Schick razors have been around for quit some time, and if you are a hobbyist, it’s quite possible you have at least one Schick injector in your den. The history of Schick is an interesting one, and one I hope to explore a little in today’s post.
Evidence of female hair removal can be traced to the stone ages and ancient Egypt/Rome. Depilatories, beeswax, and shells were used to remove hair primarily for purposes relative to cleanliness (Cerini, 2020). Other ancient societies correlated the appearance of smooth skin with symbols of status and purity (Cerini, 2020). Even Darwin is cited as associating body hair with primitive ancestry and a lack in evolutional development; theorizing that a smaller amount of body hair is derived from notions of evolutional superiority (Cerini, 2020). What a tangled hairy web we weave, Darwin.
It’s quite possible you have not heard about Frederick, Richard, and Otto Kampfe despite their innovations and success in the shaving industry. The three brothers immigrated to the United States from Saxony Germany. The two youngest brothers immigrated in 1872, shortly after the end of the Franco-Prussian war. It is not known when the oldest brother, Frederick, immigrated to the United States. It’s possible that at the time the brother immigrated that they had already spent several years as apprentice cutlers in Germany. After coming to the United States, they settled in New York City and started a cutlery business.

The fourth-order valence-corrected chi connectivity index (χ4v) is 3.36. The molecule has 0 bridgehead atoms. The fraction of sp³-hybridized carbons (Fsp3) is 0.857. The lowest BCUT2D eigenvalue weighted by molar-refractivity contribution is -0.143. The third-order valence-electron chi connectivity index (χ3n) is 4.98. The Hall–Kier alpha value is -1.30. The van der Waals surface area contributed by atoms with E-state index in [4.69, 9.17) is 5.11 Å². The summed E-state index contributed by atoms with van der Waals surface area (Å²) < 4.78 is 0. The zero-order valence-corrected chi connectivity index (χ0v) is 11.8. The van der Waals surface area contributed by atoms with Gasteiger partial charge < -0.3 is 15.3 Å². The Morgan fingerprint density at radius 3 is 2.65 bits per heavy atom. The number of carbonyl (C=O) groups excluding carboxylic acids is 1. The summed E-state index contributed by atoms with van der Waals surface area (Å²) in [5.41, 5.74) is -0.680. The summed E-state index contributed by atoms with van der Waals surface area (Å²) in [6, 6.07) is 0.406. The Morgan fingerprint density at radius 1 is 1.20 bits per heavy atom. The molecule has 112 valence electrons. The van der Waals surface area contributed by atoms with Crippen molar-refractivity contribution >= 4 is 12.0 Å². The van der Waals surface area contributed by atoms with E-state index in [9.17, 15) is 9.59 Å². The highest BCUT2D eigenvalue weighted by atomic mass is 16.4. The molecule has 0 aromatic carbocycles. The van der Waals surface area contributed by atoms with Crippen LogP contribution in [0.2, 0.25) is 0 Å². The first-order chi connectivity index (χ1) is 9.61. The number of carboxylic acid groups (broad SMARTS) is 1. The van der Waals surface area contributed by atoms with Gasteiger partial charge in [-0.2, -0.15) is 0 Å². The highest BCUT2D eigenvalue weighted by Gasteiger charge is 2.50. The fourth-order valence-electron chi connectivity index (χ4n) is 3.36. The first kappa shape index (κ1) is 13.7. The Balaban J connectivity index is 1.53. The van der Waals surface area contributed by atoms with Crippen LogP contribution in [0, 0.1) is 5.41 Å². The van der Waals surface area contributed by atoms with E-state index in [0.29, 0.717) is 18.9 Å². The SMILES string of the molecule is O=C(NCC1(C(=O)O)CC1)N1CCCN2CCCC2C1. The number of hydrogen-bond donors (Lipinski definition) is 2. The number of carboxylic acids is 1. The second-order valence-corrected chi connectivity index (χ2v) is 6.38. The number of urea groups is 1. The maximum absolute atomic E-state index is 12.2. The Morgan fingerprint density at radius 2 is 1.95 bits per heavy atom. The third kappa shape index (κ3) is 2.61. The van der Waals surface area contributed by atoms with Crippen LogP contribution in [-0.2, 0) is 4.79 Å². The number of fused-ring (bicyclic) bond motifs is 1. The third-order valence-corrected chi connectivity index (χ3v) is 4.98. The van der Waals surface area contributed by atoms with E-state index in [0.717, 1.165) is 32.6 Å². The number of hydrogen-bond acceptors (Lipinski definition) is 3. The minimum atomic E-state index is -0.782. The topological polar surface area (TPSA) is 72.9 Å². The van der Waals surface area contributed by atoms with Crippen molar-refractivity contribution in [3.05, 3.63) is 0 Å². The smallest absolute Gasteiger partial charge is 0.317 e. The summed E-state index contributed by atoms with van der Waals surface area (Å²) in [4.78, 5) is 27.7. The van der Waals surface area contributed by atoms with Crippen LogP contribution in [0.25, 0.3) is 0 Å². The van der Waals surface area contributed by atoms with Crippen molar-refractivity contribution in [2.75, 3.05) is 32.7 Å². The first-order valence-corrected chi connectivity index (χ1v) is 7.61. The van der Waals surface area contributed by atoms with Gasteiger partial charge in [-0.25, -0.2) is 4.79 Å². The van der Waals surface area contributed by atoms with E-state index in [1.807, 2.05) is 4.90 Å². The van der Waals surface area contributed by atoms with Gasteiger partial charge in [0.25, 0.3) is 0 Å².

The Gillette Toggle is considered by some the holy grail of vintage razors. Some may be asking what makes the Toggle (or the Super Adjustable as it was known) so desired? That is due to the unique way in which the doors open to insert a blade and the limited production run.
The humble safety razor seems to be taken for granted these days. Use of a safety razor, sometimes called a double edge (DE) razor, is going through a resurgence as of late. With the resurgence in popularity, have you ever stopped to think about the history of the safety razor?